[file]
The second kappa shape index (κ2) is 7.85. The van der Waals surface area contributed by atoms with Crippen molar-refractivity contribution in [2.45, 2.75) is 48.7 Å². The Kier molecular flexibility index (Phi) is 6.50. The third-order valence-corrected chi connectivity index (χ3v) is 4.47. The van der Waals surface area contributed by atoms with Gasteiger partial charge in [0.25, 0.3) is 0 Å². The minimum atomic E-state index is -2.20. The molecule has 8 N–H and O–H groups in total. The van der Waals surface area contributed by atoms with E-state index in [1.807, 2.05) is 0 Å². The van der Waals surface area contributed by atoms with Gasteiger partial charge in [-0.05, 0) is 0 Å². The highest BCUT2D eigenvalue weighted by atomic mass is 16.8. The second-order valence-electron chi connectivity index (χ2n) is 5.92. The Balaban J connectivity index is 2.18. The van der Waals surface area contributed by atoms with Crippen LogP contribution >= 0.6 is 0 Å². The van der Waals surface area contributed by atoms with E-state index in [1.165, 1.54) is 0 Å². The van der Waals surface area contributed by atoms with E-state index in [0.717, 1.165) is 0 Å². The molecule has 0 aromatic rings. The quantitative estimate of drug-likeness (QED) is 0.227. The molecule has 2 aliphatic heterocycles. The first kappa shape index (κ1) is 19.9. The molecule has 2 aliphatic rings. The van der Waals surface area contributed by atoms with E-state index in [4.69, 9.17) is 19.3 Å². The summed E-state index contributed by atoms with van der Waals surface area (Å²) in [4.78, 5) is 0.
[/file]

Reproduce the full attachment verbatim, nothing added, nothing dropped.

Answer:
The second kappa shape index (κ2) is 7.85. The van der Waals surface area contributed by atoms with Crippen molar-refractivity contribution in [2.45, 2.75) is 48.7 Å². The Kier molecular flexibility index (Phi) is 6.50. The third-order valence-corrected chi connectivity index (χ3v) is 4.47. The van der Waals surface area contributed by atoms with Gasteiger partial charge in [0.25, 0.3) is 0 Å². The minimum atomic E-state index is -2.20. The molecule has 8 N–H and O–H groups in total. The van der Waals surface area contributed by atoms with E-state index in [1.807, 2.05) is 0 Å². The van der Waals surface area contributed by atoms with Gasteiger partial charge in [-0.05, 0) is 0 Å². The highest BCUT2D eigenvalue weighted by atomic mass is 16.8. The second-order valence-electron chi connectivity index (χ2n) is 5.92. The Balaban J connectivity index is 2.18. The van der Waals surface area contributed by atoms with Crippen LogP contribution >= 0.6 is 0 Å². The van der Waals surface area contributed by atoms with E-state index in [1.165, 1.54) is 0 Å². The van der Waals surface area contributed by atoms with E-state index in [0.717, 1.165) is 0 Å². The molecule has 0 aromatic rings. The quantitative estimate of drug-likeness (QED) is 0.227. The molecule has 2 aliphatic heterocycles. The first kappa shape index (κ1) is 19.9. The molecule has 2 aliphatic rings. The van der Waals surface area contributed by atoms with E-state index in [4.69, 9.17) is 19.3 Å². The summed E-state index contributed by atoms with van der Waals surface area (Å²) in [4.78, 5) is 0.